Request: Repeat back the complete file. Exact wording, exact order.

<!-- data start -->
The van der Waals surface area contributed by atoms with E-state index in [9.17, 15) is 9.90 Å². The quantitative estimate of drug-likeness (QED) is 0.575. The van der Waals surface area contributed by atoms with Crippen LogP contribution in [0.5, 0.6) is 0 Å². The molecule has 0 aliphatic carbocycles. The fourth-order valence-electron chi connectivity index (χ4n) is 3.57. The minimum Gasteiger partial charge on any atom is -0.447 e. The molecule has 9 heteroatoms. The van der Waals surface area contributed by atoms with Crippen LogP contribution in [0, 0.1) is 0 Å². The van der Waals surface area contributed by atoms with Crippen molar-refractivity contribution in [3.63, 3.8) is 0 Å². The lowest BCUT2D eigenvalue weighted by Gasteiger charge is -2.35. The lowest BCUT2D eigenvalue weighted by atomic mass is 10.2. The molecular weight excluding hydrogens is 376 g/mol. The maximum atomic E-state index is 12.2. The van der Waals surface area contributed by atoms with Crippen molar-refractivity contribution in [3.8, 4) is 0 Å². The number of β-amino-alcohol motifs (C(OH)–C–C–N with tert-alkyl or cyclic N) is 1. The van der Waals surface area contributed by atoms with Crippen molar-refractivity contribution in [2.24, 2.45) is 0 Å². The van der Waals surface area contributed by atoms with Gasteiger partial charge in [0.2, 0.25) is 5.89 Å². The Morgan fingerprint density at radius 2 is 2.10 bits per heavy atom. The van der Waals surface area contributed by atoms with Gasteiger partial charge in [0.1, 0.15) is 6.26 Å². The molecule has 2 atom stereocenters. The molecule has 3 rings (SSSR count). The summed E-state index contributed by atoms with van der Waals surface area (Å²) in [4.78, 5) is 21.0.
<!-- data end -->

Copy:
The van der Waals surface area contributed by atoms with E-state index in [9.17, 15) is 9.90 Å². The quantitative estimate of drug-likeness (QED) is 0.575. The van der Waals surface area contributed by atoms with Crippen LogP contribution in [0.5, 0.6) is 0 Å². The molecule has 0 aliphatic carbocycles. The fourth-order valence-electron chi connectivity index (χ4n) is 3.57. The minimum Gasteiger partial charge on any atom is -0.447 e. The molecule has 9 heteroatoms. The van der Waals surface area contributed by atoms with Crippen LogP contribution in [0, 0.1) is 0 Å². The van der Waals surface area contributed by atoms with Crippen molar-refractivity contribution in [3.63, 3.8) is 0 Å². The lowest BCUT2D eigenvalue weighted by Gasteiger charge is -2.35. The lowest BCUT2D eigenvalue weighted by atomic mass is 10.2. The molecular weight excluding hydrogens is 376 g/mol. The maximum atomic E-state index is 12.2. The van der Waals surface area contributed by atoms with Crippen molar-refractivity contribution in [3.8, 4) is 0 Å². The number of β-amino-alcohol motifs (C(OH)–C–C–N with tert-alkyl or cyclic N) is 1. The van der Waals surface area contributed by atoms with Crippen molar-refractivity contribution in [2.24, 2.45) is 0 Å². The van der Waals surface area contributed by atoms with Gasteiger partial charge in [0.2, 0.25) is 5.89 Å². The Morgan fingerprint density at radius 2 is 2.10 bits per heavy atom. The van der Waals surface area contributed by atoms with Gasteiger partial charge in [0.1, 0.15) is 6.26 Å². The molecule has 2 atom stereocenters. The molecule has 3 rings (SSSR count). The summed E-state index contributed by atoms with van der Waals surface area (Å²) in [4.78, 5) is 21.0.